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Alternate Activity 3: Parcheesi (15 minutes), Session 14: Love Builds Trust

In "Love Will Guide Us," a Tapestry of Faith program

Materials for Activity

  • Several sets of the board game Parcheesi (two to four players to a set)

Preparation for Activity

  • Borrow, purchase, or make Parcheesi boards. Trevor Mendham's Galapemy website explains the game's history, board design, and rules.
  • Familiarize yourself with the game.
  • Set up the game boards—if possible, one per work table and plan how you will form groups of players.

Description of Activity

The national game of India is Parchisi, known as Parcheesi to Americans. Known as Pachisi, Parchisi, Parchesi, and Twenty-Five, it is a descendent of the older game of Chaupar.

Arrange two to four children around each game board. Explain the game:

Parcheesi is a race between two, three, or four players moving pawn pieces around a board. Each player starts from their home base and races the others to a shared center.

Each player has four matching pawns. The game starts with each player's pawns in their home circle.

Players roll two die when it is their turn and move their pawns by following these guidelines:

  • A player must roll a five to leave the home circle and begin moving around the board. The five may be on one die or a combined total from both die (e.g., a one and a four). If a player rolls a five on one die and a three on the other, they can move one pawn out, then move it again three spaces in a counter-clockwise direction.
  • Once pawns are in play, players take turns rolling to move strategically around the board. Players are not limited to moving just one pawn. They can move two, using numbers on individual dice.For example, if a roll shows a six on one die and a two on the other, one pawn can move eight spaces, or alternatively move six while another pawn moves two spaces. These rules change when a player rolls doubles. Doubles allow the player to roll again after taking the doubles turn. And, if the player has no pawns left in their home circle, they may move their pawns the numbers on the bottom of both die, as well as the numbers showing on the top. If a player rolls doubles three times in a row, they must move their pawn closest to the finish line back to their home circle.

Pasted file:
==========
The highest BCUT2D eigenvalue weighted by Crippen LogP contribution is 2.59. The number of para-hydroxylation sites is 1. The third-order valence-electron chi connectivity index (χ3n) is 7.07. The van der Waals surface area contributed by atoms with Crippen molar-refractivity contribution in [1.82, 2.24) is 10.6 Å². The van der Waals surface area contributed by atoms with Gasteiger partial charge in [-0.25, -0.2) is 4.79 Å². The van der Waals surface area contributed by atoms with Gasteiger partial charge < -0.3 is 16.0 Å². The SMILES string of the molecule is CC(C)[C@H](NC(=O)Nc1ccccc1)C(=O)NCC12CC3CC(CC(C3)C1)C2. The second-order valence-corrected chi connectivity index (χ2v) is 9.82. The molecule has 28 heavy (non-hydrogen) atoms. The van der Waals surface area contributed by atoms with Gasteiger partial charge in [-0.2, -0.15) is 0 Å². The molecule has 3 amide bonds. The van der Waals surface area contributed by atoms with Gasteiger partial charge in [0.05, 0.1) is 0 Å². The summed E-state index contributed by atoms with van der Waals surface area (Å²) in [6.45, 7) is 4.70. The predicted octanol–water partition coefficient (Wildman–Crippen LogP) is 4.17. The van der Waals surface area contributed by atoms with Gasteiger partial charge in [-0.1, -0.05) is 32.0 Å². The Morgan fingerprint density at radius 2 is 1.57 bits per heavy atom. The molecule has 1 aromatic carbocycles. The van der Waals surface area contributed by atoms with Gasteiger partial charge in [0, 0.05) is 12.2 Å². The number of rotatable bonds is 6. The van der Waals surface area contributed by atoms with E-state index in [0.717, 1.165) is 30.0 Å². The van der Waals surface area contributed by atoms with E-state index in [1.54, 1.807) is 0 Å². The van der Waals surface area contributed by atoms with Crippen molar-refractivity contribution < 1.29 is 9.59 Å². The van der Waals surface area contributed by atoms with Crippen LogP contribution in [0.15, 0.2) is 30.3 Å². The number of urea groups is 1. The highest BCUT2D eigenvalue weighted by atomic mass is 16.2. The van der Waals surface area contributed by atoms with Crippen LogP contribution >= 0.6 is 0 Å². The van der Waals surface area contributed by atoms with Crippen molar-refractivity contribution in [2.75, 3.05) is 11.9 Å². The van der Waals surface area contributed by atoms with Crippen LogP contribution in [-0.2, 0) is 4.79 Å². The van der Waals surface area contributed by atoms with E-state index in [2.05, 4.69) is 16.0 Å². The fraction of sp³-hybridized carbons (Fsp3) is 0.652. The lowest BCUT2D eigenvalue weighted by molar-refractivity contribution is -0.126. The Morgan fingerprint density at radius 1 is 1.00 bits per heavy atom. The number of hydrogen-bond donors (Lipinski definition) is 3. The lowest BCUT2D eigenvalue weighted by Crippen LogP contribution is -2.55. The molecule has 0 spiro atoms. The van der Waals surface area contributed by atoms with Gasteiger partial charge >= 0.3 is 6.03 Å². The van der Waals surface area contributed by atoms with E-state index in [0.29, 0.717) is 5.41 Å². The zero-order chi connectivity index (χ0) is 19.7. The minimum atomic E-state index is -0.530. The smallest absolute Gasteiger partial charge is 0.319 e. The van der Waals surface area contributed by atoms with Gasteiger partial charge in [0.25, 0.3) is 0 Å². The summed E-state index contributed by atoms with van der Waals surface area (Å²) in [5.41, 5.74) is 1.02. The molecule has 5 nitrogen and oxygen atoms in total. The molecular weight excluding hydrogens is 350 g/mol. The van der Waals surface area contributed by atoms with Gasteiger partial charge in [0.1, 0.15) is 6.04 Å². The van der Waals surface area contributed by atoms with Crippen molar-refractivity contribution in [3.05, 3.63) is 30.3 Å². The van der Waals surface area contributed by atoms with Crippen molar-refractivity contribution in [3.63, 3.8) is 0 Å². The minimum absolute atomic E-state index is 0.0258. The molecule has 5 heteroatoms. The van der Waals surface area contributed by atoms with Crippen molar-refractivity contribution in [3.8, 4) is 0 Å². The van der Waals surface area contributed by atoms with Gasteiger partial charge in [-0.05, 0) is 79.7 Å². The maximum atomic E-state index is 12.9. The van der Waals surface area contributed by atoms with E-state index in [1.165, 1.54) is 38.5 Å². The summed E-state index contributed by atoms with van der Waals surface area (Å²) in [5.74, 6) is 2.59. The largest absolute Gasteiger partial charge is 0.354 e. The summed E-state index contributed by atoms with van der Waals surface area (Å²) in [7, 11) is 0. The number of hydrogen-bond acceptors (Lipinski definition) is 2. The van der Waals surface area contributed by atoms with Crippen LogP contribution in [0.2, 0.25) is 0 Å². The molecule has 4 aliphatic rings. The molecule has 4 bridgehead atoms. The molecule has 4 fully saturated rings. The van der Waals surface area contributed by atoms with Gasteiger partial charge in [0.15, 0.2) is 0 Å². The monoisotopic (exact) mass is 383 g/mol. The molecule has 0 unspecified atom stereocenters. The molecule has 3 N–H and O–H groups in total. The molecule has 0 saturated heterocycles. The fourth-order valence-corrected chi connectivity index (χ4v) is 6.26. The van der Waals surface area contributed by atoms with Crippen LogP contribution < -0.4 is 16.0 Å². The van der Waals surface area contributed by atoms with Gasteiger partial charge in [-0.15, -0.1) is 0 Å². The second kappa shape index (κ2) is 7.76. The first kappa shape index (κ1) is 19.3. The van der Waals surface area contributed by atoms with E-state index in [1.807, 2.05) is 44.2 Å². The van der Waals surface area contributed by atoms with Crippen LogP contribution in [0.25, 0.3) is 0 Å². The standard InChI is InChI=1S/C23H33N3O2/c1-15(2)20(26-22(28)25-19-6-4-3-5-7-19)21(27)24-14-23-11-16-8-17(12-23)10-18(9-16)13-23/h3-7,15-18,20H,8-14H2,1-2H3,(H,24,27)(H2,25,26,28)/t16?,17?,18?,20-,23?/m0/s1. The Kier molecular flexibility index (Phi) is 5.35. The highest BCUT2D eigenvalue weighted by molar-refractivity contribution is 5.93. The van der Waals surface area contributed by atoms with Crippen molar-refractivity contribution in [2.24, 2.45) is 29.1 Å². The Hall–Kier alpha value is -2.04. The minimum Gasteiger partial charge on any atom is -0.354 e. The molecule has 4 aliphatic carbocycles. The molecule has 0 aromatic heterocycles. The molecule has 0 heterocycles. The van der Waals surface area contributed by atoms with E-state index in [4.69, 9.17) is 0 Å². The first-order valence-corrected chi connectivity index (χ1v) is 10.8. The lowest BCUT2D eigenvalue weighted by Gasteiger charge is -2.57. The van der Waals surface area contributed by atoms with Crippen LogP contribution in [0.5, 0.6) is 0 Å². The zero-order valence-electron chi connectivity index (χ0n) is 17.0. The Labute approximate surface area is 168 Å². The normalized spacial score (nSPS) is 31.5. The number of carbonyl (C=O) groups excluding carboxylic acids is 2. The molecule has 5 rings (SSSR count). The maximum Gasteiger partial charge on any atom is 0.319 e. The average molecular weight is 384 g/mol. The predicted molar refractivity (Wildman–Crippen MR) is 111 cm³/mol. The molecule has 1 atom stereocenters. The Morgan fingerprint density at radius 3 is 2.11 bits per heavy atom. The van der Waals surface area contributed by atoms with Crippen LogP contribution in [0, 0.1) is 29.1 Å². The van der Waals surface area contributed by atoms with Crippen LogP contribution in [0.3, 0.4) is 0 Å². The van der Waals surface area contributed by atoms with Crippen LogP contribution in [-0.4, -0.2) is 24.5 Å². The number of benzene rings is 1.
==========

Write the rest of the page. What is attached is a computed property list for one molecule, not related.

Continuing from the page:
• If a player lands a pawn on a space occupied by another player's pawn, the player whose turn it is gets to keep their pawn on the space. The pawn that was on the space first must move back to its home circle and start over.
  • After a pawn has completed the counter-clockwise circle, it moves toward the center. An exact count is required to enter the center. The first player to move all their pawns into the center is the winner.

Invite the children to begin playing.

With a few minutes left, ask children to finish their games and help gather the pieces and put away the Parcheesi sets. Re-gather the group and process with these questions:

  • Did you learn anything new about the people you were playing with?
  • Did you need to help someone? Did someone need to help you?
  • Why do we play games together?
  • What other games (not necessarily board games) have you played or heard about that come from a different country? (Soccer (known internationally as "football") is one example.)

Including All Participants

Most children this age will be understand the game's rules and goal, even if they have never seen it before, while some may quickly grasp the strategic opportunities. As with any game of competition, the excitement level can accelerate quickly. Have an adult "coach" at each table. Be aware of children who cannot tolerate loud noise or overstimulation.

For more information contact web @ uua.org.

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Last updated on Thursday, October 27, 2011.

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